Appendix B Data

B.1 DERIVATION OF HUMAN/ANIMAL

CONTRIBUTIONS TO EXERGY CONSUMPTION

Table B. 1 Derivation of food!feed biomass consumption

Flows

Efficiencies (trade neutral values)

Definition

Human

Feed and Feedstock

Feed intake (for

appropriated

utilization efficiency

animal commodities)

phytomass

and feedstock use (for

Values:

processed vegetable

US: 0.64

commodities) per

JP: 0.65

corresponding phytomass

EU: 0.62

appropriation

Product generation

Product generated per

efficiency

feed intake

US: 0.16

JP: 0.20

EU: 0.24

Commodity utilization

Food eaten per food

efficiency

product generated

US: 0.55

JP: 0.77

EU: 0.58

Food end-use per

Wirsenius

Digestible energy — gas,

capita

(2000, p. 61, table 3.3)

feces and, urine losses =

metabolizable energy metabolizable energy

Notes

Factors having the largest impact include the harvest index, pasture utilization, and extent of use of by-products and residues as feed. Also reflects phytomass internal uses, losses in distribution and storage and feed processing losses

See Wirsenius (2000, pp. 114-16)

Reflects efficiency of the conversion to commodity. For animal food systems equivalent to the feed-equivalent conversion efficiency

Takes account of losses in distribution and storage, losses in the food utilization process (i.e. non-eaten). Application of this efficiency to 'food end-use per capita' provides 'food intake per capita' (see below)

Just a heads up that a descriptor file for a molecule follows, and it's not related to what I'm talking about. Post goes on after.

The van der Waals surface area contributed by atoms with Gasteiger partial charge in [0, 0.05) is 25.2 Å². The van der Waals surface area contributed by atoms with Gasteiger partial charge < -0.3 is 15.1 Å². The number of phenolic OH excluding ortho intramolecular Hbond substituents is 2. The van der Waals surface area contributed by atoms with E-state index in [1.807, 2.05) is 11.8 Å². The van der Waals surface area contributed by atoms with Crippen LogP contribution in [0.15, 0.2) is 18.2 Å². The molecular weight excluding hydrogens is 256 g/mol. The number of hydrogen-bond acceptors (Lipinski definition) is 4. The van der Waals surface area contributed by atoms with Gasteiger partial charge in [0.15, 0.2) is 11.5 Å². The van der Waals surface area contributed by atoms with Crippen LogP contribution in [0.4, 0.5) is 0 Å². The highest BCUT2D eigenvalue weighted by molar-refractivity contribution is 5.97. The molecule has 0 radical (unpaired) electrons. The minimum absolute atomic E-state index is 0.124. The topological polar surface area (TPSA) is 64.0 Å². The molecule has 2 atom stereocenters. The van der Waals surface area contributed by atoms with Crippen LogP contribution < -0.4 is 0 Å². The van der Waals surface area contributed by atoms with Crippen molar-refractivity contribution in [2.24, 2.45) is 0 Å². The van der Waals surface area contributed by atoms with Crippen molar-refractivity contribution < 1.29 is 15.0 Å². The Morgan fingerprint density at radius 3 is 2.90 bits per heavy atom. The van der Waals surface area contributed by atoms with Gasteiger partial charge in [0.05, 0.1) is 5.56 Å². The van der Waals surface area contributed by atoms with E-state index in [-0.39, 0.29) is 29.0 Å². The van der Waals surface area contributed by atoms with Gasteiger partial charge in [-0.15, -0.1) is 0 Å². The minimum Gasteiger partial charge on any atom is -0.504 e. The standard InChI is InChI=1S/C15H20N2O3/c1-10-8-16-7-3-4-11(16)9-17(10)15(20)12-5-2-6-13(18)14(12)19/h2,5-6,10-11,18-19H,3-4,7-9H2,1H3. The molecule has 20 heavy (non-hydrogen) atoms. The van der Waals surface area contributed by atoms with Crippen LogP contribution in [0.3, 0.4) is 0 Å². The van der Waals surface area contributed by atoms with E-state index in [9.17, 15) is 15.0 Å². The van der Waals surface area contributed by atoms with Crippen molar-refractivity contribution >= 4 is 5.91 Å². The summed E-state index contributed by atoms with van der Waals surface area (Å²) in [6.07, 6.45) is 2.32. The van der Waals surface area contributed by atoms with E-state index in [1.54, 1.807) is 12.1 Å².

Estimates from wholesale supply (end-use supplied from FAO Food Balance Sheets). Note this is not the actual food intake

Food intake per capita

Wirsenius

Workers' food intake

Employed * work-to-rest ratio

Muscle work (workers)

Food-to-work efficiency Workers' food intake * (human = 0.2) food-to-work efficiency

Estimated using daily food energy requirements instead of data on true food intake. The driving variable in the FPD model (Wirsenius 2000) is end-use. End-use — intake = non-eaten food. The amount of feces and urine is estimated as the difference between GE and ME for each eaten flow. We have used data from 2000 (Wirsenius) and estimates of f 900 daily intake to fit a logistic curve, providing a time series of daily intake estimates

Time series of per-capita intake reconstructed from 10 year averages using a logistic function of time with start and end values: 2500 kcal per capita per day in 1900, 2900 kcal per capita per day in 2000

Approximation from Smil (1998, pp. 91-2)

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